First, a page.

Although, I am very intrigued to see how he fits into Puel’s narrow system; Redmond has made the conversion to a striker, Tadić has become our star central attacking midfielder and all of the strikers are learning to drift wide without the ball, so as to suffocate the possibilities of the opposition playing out from the back. Yet Boufal has been known to play as a left winger, so, in this case I am really interested to see if Puel decides to play him as our main Number 10 (even with Tadić playing well and Hesketh wanting to breakthrough) or if he is one of the two strikers who drifts out wide during the game, as he is already used to.

Quite simply, “Attacking midfielder” is far too broad of a term nowadays, as there are so many intricacies when it comes to each player. Some are strictly wingers who look to break away and win games with their crosses, and some are inside forwards who wish to cut inside and win a game all on their own by scoring after a fantastic run into the box.

Dušan Tadić will be extremely important for Southampton FC this season as they look to use the narrow system to penetrate teams under Claude Puel; I’m hoping that Tadić himself becomes a complete trequartista, who is able to dictate the tempo of a game, make passes that others would not even see, and to even make runs and score solo goals – something that his game is currently lacking. I firmly believe that Tadić will be able to take the bull by the horns and fine tune his game to become the style of player that Saints need him to be, in the puppet-master role as Kevin De Bruyne has done for Manchester City.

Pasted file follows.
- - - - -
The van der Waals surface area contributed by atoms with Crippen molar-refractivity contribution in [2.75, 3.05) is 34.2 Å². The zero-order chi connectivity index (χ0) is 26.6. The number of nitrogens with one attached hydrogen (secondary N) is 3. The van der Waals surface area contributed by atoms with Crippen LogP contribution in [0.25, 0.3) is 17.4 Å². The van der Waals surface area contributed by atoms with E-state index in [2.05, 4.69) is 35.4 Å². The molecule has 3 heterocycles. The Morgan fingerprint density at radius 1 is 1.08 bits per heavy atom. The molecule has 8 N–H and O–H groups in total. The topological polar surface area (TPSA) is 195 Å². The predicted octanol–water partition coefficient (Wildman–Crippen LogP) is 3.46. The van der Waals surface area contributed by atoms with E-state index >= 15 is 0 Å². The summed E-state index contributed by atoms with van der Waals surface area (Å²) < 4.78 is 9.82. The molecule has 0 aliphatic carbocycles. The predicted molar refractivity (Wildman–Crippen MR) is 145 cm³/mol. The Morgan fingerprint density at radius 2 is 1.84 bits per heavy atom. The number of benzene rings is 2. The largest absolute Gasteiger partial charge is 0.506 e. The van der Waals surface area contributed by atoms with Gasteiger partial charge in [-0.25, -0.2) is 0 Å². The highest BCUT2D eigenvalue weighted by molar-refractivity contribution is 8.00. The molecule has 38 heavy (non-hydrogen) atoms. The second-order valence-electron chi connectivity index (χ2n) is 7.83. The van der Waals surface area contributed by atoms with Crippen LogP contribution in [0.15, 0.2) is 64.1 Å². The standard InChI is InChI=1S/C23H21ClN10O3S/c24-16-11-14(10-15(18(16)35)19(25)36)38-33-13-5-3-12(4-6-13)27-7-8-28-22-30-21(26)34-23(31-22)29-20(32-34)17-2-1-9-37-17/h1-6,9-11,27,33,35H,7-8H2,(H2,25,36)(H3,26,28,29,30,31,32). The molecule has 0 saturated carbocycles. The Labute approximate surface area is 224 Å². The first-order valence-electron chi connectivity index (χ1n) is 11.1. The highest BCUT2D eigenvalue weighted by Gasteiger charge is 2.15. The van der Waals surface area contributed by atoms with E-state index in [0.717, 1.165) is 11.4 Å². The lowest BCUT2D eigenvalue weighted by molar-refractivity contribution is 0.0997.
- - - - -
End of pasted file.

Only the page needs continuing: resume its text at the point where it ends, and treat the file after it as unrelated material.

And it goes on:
I am also very confident that Sofiane Boufal will hit the ground running, as Sadio Mané did before him, due to the fact that the club place a lot of emphasis on flourishing talents from not just England, but from all over the world. We as Saints fans hope that he can be the new Riyad Mahrez or Dimitri Payet, pulling defences apart on both flanks whilst allowing his central teammates to make shadowing runs and also to create from the centre too. Should these players live up to expectation, Southampton again are in for another fantastic season. to implement our brilliant academy graduates too. 

Once again though, Southampton FC have a good mix of quality and depth allowing for competition in all of the attacking midfield positions. There is pace and power, skill and dribbling, and also distinct passing and crossing ability, in addition, Southampton also have the possibility to turn to their brilliant academy. Bear in mind that others in the U23s and U18s will be looking to push on under a manager who favours young players too. Saints fans will be more than pleased come May, as I expect attractive, fluid and dominant football with lots of ball possession – which is what fans truly want to see at their football club.

The curious case of Charlie Austin

Having scored twice against Sparta Prague last Thursday, many Southampton fans were bemused as to why Charlie Austin had been dropped to the bench against Swansea City – but come the final whistle at St Mary’s stadium yesterday, Austin was once again the name being sung from all fans in red and white.